Henry River, Jr.
Henry River, Jr., was born on June 28, 1931, in East St. Louis, Illinois. He attended East St. Louis Senior High School and dropped out his senior year. He immediately went to work in a bank, and a couple years later, he enlisted in the Army in December of 1951. He went to infantry basic training at Camp Breckinridge in Kentucky and also gained his GED. Afterward, he went to officer training school in Fort Bliss, Texas, and became 2nd Lieutenant in the US Army Artillery. He was on a troop ship, headed for South Korea, when the ceasefire was signed. He landed in Incheon and headed to Panmunjeom with the 7th Infantry Division where he served as a forward observer. After his service, he attended the University of Wisconsin at Madison and later went into the banking industry.
Henry River, Jr., describes a couple moments during his service where his life was in danger, including a training session with RCATs. He recalls an additional time when he was involved in the capture and torture of some North Korean soldiers.
The Korean War in World History
Henry River, Jr., states he has personally never thought of the Korean War as the Forgotten War because so many Americans served in the war and have served in Korean defense since. He shares that his grandson attended the Peace Camp in Korea during college and enjoyed the experience. He adds that the experience in Korea enlightened him on the what the world should be.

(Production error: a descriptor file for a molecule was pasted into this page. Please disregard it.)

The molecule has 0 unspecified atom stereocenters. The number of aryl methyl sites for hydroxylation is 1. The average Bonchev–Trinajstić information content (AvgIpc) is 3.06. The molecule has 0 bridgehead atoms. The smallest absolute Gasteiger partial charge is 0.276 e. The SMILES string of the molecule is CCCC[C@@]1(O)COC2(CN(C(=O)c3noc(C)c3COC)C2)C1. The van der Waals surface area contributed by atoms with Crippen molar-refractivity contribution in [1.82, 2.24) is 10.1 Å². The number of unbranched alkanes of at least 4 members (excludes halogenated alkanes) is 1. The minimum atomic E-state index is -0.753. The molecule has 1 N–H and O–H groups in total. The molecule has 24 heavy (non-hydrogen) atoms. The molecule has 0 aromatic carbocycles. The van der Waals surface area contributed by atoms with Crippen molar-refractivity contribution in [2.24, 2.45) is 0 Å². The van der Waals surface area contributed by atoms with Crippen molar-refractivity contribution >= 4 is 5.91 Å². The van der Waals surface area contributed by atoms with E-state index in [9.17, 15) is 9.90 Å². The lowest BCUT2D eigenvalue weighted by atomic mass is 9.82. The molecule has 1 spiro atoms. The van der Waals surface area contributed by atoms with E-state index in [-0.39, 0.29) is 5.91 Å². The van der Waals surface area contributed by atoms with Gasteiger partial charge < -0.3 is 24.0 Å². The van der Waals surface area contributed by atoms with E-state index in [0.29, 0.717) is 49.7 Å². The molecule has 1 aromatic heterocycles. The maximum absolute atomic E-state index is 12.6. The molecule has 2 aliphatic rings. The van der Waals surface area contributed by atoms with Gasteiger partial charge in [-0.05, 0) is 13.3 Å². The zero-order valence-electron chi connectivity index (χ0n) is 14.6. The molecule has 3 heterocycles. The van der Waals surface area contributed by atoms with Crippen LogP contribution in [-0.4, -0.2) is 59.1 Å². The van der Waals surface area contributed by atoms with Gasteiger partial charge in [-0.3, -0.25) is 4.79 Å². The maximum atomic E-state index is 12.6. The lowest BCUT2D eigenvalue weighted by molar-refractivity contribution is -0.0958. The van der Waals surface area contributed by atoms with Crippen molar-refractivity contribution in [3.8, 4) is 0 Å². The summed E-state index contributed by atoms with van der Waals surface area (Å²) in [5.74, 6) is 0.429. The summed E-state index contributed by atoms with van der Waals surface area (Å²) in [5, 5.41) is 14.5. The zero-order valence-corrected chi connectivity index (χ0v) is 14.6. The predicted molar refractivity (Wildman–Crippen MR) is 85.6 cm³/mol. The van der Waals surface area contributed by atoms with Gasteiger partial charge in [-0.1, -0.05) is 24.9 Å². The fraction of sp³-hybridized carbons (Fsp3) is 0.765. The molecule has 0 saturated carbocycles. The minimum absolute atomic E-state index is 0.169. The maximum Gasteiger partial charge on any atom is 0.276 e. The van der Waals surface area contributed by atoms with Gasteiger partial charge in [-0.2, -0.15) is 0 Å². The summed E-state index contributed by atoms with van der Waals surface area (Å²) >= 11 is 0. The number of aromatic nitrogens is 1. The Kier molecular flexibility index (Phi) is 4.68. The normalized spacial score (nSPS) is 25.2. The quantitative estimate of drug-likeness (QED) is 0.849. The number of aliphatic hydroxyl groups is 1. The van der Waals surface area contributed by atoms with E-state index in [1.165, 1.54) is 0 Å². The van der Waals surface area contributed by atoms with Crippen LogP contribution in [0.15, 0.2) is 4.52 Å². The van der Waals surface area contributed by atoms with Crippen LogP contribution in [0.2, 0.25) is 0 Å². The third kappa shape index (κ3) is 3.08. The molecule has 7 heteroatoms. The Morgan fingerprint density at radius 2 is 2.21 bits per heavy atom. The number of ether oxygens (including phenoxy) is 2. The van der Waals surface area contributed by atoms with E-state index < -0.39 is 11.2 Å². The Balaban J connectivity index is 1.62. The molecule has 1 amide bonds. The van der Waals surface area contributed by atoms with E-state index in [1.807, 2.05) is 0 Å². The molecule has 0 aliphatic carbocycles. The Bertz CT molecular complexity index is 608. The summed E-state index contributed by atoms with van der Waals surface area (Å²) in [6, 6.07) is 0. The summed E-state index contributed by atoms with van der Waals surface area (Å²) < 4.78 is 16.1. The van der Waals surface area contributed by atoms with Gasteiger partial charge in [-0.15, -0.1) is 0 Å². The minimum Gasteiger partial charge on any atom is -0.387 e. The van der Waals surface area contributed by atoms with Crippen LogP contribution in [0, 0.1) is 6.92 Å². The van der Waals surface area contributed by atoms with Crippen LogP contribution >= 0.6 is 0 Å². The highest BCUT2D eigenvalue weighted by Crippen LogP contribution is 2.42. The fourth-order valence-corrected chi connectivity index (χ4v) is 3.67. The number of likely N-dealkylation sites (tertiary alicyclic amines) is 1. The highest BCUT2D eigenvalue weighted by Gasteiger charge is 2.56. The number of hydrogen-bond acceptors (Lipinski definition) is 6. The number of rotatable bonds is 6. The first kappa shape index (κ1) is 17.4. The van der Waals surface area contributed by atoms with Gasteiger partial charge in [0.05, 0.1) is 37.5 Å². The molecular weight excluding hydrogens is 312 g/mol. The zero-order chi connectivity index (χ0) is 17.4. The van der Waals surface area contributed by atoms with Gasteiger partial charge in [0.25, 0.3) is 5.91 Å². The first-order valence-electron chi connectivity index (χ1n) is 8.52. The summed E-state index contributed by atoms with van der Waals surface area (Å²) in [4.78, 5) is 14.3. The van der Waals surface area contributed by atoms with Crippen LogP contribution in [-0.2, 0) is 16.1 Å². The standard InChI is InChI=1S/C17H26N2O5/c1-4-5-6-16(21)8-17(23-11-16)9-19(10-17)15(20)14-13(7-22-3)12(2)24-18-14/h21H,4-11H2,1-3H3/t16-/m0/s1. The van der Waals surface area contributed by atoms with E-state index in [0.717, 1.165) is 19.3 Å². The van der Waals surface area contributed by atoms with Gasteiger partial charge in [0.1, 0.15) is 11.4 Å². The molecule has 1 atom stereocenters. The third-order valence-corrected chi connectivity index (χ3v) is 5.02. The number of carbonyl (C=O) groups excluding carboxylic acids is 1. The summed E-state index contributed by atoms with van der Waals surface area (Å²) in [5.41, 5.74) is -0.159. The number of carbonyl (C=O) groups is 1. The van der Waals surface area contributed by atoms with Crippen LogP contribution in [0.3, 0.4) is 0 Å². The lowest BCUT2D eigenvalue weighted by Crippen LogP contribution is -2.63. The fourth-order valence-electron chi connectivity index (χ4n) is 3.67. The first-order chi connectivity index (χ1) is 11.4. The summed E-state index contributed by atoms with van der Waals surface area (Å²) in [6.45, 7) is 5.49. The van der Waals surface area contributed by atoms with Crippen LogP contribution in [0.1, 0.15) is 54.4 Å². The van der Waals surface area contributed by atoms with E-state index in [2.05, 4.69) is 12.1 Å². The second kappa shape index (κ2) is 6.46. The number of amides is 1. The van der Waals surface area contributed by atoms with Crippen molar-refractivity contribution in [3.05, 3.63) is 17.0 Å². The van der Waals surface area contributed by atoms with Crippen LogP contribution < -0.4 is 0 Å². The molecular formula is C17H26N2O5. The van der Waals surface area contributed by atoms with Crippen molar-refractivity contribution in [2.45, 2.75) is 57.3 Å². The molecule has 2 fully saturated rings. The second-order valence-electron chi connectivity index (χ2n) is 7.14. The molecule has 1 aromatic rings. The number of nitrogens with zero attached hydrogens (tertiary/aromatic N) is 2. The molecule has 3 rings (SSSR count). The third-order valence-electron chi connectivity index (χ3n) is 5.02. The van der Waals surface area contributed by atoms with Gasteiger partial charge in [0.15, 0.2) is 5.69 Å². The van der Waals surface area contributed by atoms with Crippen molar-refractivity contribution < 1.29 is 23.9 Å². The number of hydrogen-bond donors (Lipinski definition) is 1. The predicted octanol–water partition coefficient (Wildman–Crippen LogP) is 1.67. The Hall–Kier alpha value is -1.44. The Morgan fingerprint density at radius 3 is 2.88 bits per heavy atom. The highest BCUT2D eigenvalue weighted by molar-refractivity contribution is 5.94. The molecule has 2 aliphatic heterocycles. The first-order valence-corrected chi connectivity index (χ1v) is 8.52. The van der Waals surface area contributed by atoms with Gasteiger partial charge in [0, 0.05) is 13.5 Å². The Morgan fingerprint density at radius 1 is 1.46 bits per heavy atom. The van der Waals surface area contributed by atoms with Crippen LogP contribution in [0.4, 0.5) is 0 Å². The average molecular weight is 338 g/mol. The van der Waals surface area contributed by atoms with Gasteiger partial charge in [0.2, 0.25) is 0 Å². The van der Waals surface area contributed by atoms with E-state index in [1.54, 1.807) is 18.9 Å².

Modern Korean Economic Growth
Henry River, Jr., talks about the economic growth in Korea he witnessed by being a banker in the United States. He recalls being impressed by the Korean automobile and banking industries in particular. He discusses other South Korean advances and just how tremendously successful they have been as a country, especially given both where they came from and the constant stress created by their northern counterparts.
Korea in the 1950s
Henry River, Jr., recalls the living conditions of Koreans in the 1950s. He remembers life being tough for the Koreans and speaks about a nine-year-old Korean boy who did his clothes in exchange for bags of rice. Additionally, he recalls the human waste fertilizer smell in Incheon.
Henry River, Jr., talks about his wife and how much he was paid. He recounts what his living conditions were like. He recalls his division having a tent compound which included the officer's tent, mess tents, and squat tents for the soldiers.